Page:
Several groups have loudly declared their intentions in the past couple of years to attempt human cloning, but the announcement by Advanced Cell Technology in Worcester, Mass., that it had succeeded (as reported in Scientific American and elsewhere) still seemed to catch many people off guard. Some of that surprise had less to do with the deed itself than with controversies over whether ACT had accomplished all that it claimed and how the news was spread [see page 18]. In retrospect, however, the idea that human cloning would emerge less contentiously looks naive.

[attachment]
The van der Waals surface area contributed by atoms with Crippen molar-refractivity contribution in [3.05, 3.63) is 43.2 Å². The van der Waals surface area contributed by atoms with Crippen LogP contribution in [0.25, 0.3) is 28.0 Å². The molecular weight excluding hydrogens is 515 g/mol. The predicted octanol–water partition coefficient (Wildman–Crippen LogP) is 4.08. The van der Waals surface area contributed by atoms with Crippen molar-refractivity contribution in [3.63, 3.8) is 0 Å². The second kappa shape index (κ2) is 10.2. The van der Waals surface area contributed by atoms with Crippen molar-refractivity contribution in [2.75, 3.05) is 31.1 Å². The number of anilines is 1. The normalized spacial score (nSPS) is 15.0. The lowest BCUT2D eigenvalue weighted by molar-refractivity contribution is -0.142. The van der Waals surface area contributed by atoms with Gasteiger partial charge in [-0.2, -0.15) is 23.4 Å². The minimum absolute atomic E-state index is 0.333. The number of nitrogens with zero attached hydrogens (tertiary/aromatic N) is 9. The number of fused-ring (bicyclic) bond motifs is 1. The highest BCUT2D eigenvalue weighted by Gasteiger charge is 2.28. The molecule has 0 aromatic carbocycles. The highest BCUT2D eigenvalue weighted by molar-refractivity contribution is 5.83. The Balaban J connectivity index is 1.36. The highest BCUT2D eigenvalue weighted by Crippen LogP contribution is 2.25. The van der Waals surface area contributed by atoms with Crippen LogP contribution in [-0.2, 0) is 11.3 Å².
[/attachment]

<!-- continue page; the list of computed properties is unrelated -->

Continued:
The first, most serious reservations are the scientific ones. ACT acknowledged that its work fell far short of producing a human embryo with stem cells of therapeutic interest and settled instead for a demonstration that human cells can be cloned. Other scientists are skeptical of even that claim, if not openly dismissive of it. Carrying an embryo to only the six-cell stage is no proof of cloning at all, they say, because a few early rounds of cell division can occur in a genetically inert egg cell. ACT might better have waited to publish until more convincing results were in hand. Time will tell whether or not ACT's claim stands up.
This article was originally published with the title A Ready-Made Controversy.